[OPE-L:7071] OPE-L, Women and Marxism

From: Simon Mohun (s.mohun@qmul.ac.uk)
Date: Thu Apr 25 2002 - 13:27:01 EDT

Well Nicky I'll try a stab at this. What the LTV does is to take a subset 
of the 24 hours in a day and to partition it (via the principles we all 
discuss) into paid labour time and unpaid labour time, or in the aggregate 
total wages and total profits, and it studies the time trends of these, 
what causes their movements and what the consequences are. (I am conscious 
of glossing over a large number of issues here, but never mind.) It has 
nothing to say about the rest of the hours in the day, except perhaps that 
they are a residual, a sort of domestic reservoir in which exhausted 
workers replenish their labour power in a variety of ways so that they can 
work the next day for capital. Now I think there is some truth in this (as 
presumably do we all), but only some. Call the time spent working for 
capital (producing both the equivalent of the VLP and a surplus value) 

Feminists would argue that there is another partition of time which divides 
the 24 hours into capitaltime and non-capitaltime. In the latter there is 
eating, sleeping, studying, leisure(ing), and caring for the very young, 
children, and the old and infirm. If you allow 7 hours for sleeping, the 
remainder of these activities take more time than capitaltime in developed 
industrialised economies. And a lot of it is a lot of work. In particular, 
caring activities are very labour intensive, and caring is an emotional 
activity. Consequently, these activities are very difficult for capital to 
a) their labour intensity makes them potentially very expensive;
b) the emotional activity of caring is very difficult to combine with the 
alienation of labour in a wage contract.
Caring activities generally involve caring for people; more weakly they can 
also apply to other noncapitaltime, as in she/he takes pride in her/his 
housework/handywork/gardening or whatever.

And then there is the question of who does these activities and why. So who 
looks after the old, the sick, the kids etc? Who takes the part-time job so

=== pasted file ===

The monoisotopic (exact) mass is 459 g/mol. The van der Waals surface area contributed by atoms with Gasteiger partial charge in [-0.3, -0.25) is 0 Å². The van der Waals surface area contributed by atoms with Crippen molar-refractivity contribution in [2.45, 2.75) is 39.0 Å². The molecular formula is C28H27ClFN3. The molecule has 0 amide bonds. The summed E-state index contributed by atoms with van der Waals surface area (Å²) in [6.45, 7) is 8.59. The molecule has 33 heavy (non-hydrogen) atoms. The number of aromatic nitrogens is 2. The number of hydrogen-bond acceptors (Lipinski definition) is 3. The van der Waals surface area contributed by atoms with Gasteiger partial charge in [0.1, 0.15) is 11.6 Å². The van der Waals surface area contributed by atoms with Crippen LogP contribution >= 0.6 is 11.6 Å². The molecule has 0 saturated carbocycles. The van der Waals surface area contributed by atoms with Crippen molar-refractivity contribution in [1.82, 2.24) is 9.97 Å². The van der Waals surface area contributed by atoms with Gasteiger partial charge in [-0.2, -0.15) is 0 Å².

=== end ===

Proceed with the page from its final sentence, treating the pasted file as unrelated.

as to have at least some flexibility in these regards? Who sacrifices a 
career for their children? Who goes frantic when carefully laid child-care 
plans go awry and scrabbles around to patch up a solution, sometimes by 
using holiday time to do so? And so on. No prizes for the answers.

Caring activities may be a problem for neoclassical economics, but they are 
also a big problem for Marxism. For what has value theory to say about 
them? Value theory focuses on the partition of capitaltime, but what 
determines the bigger partition into capitaltime and noncapitaltime? Since 
it is in noncapitaltime that most people find the majority of their 
activities and their time, studies confined to the partition of capitaltime 
might seem beside the point, or of subsidiary and limited relevance. Hence 
I conjecture, the limited appeal of Marxism to women - it just doesn't 
speak to a rather large part of their experience and their lives. Of course 
one might say that capital/class struggle determines the partition into 
capitaltime and noncapitaltime, or that noncapitaltime is determined by 
capital. But is that convincing?

There's some interesting work in Australia by Michael Bittman plus 
collaborators on noncapitaltime; National Accounts statisticians are 
increasingly interested in the contribution of noncapitaltime to GDP; and I 
write this on the day in which ONS in Britain has launched a Household 
Satellite Account (there's a report in today's FT if anyone is interested). 
Let's hope Marxists are at least no later than the owl of Minerva!!


At 19:35 25/04/02 +0800, you wrote:
>Hi Simon,
>To take a different example: what might the bridge be between theoretical
>questions of Marxism (discussed on OPE-L) and the political question
>(maleness of Marxism, OPE-L)?  And what do you think might be the special
>skills of economists in finding an answer to the question.  I do seem to be
>the only active female participant!

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